Gordon Johnston - Fingerstyle Irish Tenor Banjo by Paul Roberts  9/8/08


Gordon Johnston - Irish Tenor BanjoGordon Johnston is a master of the Irish tenor banjo with an unusual style. Instead of a plectrum, Gordon uses finger picks, with a technique that opens up all kinds of interesting possibilities for rhythmic textures and tonal subtleties. His approach has introduced me to a very satisfying tenor banjo style, and I am quite grateful to him for that.

Gordon demonstrates his technique on a YouTube video that has received over 10 thousand hits. http://www.youtube.com/watch?v=y6rK30O3HjQ

My interview with Gordon Johnston was done via email:

There's an unmistakable authenticity in your Irish tenor banjo playing. Obviously, you've got it in your blood. Would you say something about your early musical experiences and what influenced the way you developed your musical expressiveness?

“I was brought up in Northern Ireland and moved to NW England in 1971at the age of 16. As a youngster in Belfast, I became very keen on Irish folk music – the sort of stuff that was being churned out by the likes of the Dubliners and the Clancy Brothers.

From a very early age, I was captivated by the sound of a banjo. The 5-string became my first instrument, the age of 13, and I more or less taught myself bluegrass banjo. Only years later, when I got the Scruggs book, could I iron out all my misconceptions. I still play 5-string in a group with my brother and we perform a mixture of bluegrass and ‘British’ and Irish folk song.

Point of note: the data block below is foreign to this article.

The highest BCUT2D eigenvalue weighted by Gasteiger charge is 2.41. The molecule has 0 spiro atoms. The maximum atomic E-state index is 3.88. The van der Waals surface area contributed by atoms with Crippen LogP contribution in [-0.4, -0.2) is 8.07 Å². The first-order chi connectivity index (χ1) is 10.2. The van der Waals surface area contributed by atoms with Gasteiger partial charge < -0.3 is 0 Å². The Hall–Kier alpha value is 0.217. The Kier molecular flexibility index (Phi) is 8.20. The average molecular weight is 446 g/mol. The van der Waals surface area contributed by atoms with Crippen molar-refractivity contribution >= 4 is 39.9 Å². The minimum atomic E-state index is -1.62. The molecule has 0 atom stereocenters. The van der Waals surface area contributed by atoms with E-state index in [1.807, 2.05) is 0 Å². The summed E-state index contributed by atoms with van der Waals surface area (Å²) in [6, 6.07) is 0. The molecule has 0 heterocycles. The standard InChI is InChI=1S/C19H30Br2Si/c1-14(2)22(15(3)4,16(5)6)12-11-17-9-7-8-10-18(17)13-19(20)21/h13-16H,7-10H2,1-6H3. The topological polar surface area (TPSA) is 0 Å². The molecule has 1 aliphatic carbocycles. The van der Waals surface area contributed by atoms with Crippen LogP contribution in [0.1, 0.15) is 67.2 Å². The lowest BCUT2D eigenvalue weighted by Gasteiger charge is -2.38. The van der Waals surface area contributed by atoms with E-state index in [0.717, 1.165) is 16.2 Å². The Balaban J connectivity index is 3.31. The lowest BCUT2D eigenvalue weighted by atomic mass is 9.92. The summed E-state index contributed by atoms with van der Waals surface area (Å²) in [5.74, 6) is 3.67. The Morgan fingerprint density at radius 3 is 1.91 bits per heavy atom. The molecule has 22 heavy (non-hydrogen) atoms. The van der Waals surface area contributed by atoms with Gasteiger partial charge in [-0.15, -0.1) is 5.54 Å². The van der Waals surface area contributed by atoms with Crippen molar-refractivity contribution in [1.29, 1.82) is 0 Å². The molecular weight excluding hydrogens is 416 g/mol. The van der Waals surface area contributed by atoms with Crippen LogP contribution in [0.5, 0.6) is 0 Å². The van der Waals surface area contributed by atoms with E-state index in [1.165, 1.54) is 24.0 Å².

From my early days, I was keen on traditional Irish music and went to sessions in Belfast, then, subsequently, to sessions in England. It wasn’t until 1979 that I got my first tenor banjo. For about 20 years, I played the Irish tenor in the conventional plectrum style. Ironically, I had always played a few reels and jigs on the 5-string fingerstyle!


When it came to learning tunes I would always find it more interesting to listen to good box and pipes players, but was always a bit frustrated that I couldn’t emulate what such players were doing, a reflection on my inadequate plectrum technique.

In about the year 2000 I was in a session at a Scottish folk festival and found myself messing around with fingerpicks on my tenor. I got the notion that maybe I could produce the ornamentation more effectively and consistently if I could develop this technique. This is what I have been doing for the past 8 or so years. So, my ‘musical expressiveness,’ such as it is, is the result of an odd amalgamation of bluegrass banjo technique and a love of the playing of grassroots traditional players. I still think of my technique as work in progress, as I’m constantly thinking of different ways of doing things.


Playing the tenor banjo with fingerpicks results in a different tone (and not to everyone's liking!). It's something that works for me, as I've found that I can play much more fluidly and the decorations come much easier. I think that, at the end of the day, it's what you produce that counts and not how you produce it. I'm still experimenting with different pick and string combinations. Recently, I played a couple of vintage 'pre-war' tenors and was taken by their response to the fingerpick style. The tenor I play mostly is a typical 'mastertone' design, so I intend to explore other types. continued on page 2






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Gordon Johnston - Irish Tenor BanjoGordon Johnston , Irish Tenor Banjo

from Lancaster, England


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